The Norwegian Council for Africa wrote in February about the shipping company Atlantic RTI which transported fish from occupied Western Sahara. The company now says they will prevent their vessels from being used for such purposes in the future.
Published 21 March 2009
Norwegian Council for Africa
20 March 2009
Last Christmas, the Norwegian Council for Africa photographed Atlantics vessel Remora 1. The ship was docked in the harbour of Dakhla in occupied Western Sahara, on its way to transport fish in violation of the recommendations of the Norwegian Ministry of Foreign Affairs.
Trade in fish from Western Sahara supports the Moroccan occupation and settlement policy in Western Sahara. The Norwegian Ministry of Foreign Affairs asks Norwegian companies to stay out of the territory.
The chairman of Atlantic RTI, Mr. Johan Lønnmark Werner, told the Norwegian Council for Africa that they disliked that the vessel had been used for such purposes, and that they had not accepted it had they had been in control over the vessel when the transport took place.
Now, Atlantic RTI is going even a step further in order to prevent such episodes in the future.
Mr. Edvard B. Aaby in Atlantics partner Fearnley Finans Shipping, in correspondence with the Norwegian Support Committee for Western Sahara, confirms that the shipping company in future contracts will specify that their vessels are not going to carry out such shipments from Western Sahara.
This precision will be made in the contracts next time Atlantic RTI enters a charterparty, according to the company. Over the last years, several Norwegian shipping companies have stated that they do not want their vessels to visit ports in occupied Western Sahara, but none of the companies have taken such specific measures.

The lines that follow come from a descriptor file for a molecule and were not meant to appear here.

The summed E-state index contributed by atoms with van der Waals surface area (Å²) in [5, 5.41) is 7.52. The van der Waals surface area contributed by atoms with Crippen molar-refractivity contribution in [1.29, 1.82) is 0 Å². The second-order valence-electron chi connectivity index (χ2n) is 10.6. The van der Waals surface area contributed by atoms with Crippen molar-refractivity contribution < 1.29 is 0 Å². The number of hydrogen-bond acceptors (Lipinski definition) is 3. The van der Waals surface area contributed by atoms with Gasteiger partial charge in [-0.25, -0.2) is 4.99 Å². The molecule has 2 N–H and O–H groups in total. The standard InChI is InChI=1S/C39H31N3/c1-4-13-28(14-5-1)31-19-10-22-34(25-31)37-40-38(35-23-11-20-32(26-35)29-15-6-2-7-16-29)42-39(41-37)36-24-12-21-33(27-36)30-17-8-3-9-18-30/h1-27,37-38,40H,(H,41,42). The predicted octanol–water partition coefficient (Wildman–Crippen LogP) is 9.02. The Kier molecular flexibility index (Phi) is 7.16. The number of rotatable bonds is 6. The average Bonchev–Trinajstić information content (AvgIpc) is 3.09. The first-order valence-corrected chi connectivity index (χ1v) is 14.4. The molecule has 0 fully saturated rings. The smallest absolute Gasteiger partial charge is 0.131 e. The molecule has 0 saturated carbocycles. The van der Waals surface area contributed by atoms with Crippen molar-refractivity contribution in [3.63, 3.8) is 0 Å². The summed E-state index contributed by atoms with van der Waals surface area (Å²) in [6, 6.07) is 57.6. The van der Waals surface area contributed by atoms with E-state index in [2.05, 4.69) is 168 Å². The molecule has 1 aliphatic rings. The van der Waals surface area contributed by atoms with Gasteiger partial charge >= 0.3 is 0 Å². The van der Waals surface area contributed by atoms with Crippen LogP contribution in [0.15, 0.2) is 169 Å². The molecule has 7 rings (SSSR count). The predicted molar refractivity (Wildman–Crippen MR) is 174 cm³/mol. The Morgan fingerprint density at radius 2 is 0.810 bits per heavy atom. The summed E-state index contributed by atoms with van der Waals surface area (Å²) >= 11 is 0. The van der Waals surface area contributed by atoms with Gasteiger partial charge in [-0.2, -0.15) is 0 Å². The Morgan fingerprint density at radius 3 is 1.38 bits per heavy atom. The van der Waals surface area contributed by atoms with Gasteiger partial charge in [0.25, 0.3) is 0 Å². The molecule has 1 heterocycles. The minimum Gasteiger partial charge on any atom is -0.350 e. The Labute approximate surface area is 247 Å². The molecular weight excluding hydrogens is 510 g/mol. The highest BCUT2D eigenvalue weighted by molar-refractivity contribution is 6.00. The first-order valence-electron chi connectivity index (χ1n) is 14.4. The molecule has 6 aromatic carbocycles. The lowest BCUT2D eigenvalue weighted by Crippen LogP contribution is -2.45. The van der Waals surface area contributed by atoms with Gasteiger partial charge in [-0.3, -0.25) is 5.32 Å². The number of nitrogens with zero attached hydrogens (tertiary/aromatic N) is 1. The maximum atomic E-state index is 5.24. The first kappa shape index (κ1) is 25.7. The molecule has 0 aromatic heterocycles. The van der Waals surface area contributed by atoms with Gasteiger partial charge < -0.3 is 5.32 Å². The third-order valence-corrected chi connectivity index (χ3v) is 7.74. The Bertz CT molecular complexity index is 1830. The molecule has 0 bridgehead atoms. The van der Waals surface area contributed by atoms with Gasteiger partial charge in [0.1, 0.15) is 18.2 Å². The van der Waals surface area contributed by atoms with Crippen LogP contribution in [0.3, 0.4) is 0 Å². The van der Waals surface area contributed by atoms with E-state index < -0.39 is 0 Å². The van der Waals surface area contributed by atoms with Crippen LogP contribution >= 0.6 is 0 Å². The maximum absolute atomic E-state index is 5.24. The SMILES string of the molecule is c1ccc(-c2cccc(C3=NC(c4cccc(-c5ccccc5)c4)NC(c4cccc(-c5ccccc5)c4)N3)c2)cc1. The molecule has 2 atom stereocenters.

Atlantic deserves to be praised for this, said Ronny Hansen, chairman of the Norwegian Support Committee for Western Sahara.
Hansen said that the Support Committee has been in contact with several shipping companies that dislike that their vessels have been used in Western Sahara.
The challenge has always been that the companies claim that they have limited possibilities to stop such transports, since the vessels are being chartered out. Atlantic now shows that it is fully possible for a shipping company to stop such involvement, even when their vessels are under charter. They really show that they are a responsible company standing on solid ethical grounds, said Hansen.
When Remora 1 carried out the transport, she was mortgageed by the Dutch bank HBU.
The Norwegian Support Committee for Western Sahara and their Dutch sister organisation have today made contact with the bank asking them to follow Atlantics example.
The Support Committee and Atlantic have been in continuous contact since the Norwegian Council for Africa wrote about the Atlantic transport in February.